Dr. Michael Roizen and Dr. Mehmet Oz addressed this question in a column (linked to above) published in the Houston Chronicle. "Osteoporosis is sneaky," the doctors warn. You won’t have a clue that your bones have been quietly getting brittle until you trip over the dog’s water bowl and break your wrist or fracture your hip."
To find out if you’re at risk, the doctors recommend taking a bone mineral-density test, which analyzes the skeleton’s sturdiness. Roisen and Oz note that when you should get this test varies. "If bones that snap like toothpicks run in your family (or if you’re underweight or overdo alcohol), you should get your skeleton scanned by 50 or younger," they wrote. "If not, docs urge women to have the test around menopause and definitely by 65."
The doctors note that the test is fast, painless, safe and inexpensive. "Figure about 15 minutes for a DXA scan of your hip and spine (DXA stands for dual energy x-ray absorptiometry)," they wrote. DXA scans are the gold standards for assessing your bones’ mineral content (that is, their strength)." The cost of the test (for those women whose insurance doesn’t cover the procedure) is approximately $200.
HealthCentral.com’s Osteoporosis site notes that once a woman enters menopause and more rapid bone depletion happens, the line between prevention and treatment blurs. The site recommends the following:
Moderate exercise (more than 3 days a week for more than a total of 90 minutes a week). Please note that mild exercise does not protect bones. Regular brisk long walks can help improve bone density and mobility, and also may ease osteoarthritis pain. Middle-aged adults can also do high-impact exercises, but as they age, they should avoid step aerobics, which increase the risk for osteoporotic fractures. Jumping exercises also can be problematic.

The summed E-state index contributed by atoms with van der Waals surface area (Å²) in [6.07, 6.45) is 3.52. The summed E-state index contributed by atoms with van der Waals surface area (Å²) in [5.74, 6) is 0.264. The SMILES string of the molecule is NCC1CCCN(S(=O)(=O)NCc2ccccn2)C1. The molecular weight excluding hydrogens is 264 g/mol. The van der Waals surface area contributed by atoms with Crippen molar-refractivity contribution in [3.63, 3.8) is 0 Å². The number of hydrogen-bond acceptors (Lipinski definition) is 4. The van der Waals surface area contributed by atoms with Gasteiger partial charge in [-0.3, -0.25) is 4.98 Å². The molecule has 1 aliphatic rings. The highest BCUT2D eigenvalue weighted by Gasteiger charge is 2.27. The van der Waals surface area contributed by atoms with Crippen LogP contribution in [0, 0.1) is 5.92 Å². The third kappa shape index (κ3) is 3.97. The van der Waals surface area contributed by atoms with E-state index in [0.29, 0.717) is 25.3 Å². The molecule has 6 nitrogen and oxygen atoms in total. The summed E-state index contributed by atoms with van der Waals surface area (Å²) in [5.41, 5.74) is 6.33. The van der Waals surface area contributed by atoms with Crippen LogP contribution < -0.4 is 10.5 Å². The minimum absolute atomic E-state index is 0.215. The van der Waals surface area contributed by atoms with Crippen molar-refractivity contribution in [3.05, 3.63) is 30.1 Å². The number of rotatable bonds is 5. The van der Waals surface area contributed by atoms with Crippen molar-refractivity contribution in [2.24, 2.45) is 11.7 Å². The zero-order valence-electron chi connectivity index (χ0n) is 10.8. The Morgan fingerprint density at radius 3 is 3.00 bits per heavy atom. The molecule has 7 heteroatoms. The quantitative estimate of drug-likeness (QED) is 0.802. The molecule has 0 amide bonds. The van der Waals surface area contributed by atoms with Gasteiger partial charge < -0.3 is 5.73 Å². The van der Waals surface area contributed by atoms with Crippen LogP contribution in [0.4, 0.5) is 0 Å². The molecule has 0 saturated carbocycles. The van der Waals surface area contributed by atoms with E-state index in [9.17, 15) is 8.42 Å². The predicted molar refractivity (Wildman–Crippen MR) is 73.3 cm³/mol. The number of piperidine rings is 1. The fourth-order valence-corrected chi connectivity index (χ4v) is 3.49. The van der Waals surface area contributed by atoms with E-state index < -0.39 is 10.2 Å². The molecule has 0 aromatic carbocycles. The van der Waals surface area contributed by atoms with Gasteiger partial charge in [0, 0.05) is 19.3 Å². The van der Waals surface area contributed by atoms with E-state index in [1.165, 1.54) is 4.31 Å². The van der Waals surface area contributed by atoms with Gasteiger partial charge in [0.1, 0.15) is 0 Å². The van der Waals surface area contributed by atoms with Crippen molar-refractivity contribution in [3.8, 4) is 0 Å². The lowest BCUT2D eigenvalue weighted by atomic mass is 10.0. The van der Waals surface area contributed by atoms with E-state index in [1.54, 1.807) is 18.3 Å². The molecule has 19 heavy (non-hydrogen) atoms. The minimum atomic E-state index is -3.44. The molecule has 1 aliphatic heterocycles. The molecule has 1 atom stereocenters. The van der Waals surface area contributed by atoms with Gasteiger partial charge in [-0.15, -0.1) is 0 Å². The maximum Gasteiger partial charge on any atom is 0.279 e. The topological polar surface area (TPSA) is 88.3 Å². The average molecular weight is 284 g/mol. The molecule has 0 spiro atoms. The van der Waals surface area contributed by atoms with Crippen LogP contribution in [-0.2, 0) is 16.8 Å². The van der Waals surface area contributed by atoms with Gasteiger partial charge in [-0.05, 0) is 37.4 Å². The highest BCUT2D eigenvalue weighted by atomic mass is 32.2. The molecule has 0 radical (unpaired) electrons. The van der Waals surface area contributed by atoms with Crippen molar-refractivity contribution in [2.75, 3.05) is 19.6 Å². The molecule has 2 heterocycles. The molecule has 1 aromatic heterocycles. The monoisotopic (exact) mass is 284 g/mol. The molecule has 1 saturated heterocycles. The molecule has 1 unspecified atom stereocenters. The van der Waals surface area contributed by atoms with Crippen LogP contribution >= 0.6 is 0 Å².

Women also can benefit from exercises specifically targeted to strengthen the back in order to prevent fractures later in life and to improve posture.
Low-impact exercises (such as yoga and tai chi) that focus on concentration, balance and strength can help decrease the risk of falling.
Exercising with weights (also known as resistance training) is important. Add this type of exercise twice a week.
In their column in the Houston Chronicle, Dr. Oz and Dr. Roizen recommend taking 600 mg of calcium, 200 mg of magnesium and 600 IU of vitamin D-3 twice a day. Dr. Tara Allmen recommends taking calcium supplements equaling 1,500 mg a day in split doses (half in morning, half in evening) as well as 1000-2000 IU/day of vitamin D3, which helps the calcium be absorbed and get to your bones.
I appreciate knowing what test to ask my doctor about so I can determine whether I’m at risk of osteoporosis. Also, making daily efforts through exercise and supplements (as well as eating foods that are high in key nutrients) also make a lot of sense. Those are resolutions that all women who are entering menopause need to make - and keep.
Fore more information:
Dorian Martin writes about various topics for HealthCentral, including Alzheimer’s disease, diet/exercise, menopause and lung cancer. Dorian is a health and caregiving advocate living in College Station, TX. She has a Ph.D. in educational human resource development. Dorian also founded I Start Wondering, which encourages people to embrace a life-long learning approach to aging. She teaches Sheng Zhen Gong, a form of Qigong. Follow Dorian on Twitter at @dorianmartin, Facebook or Instagram at @doriannmartin.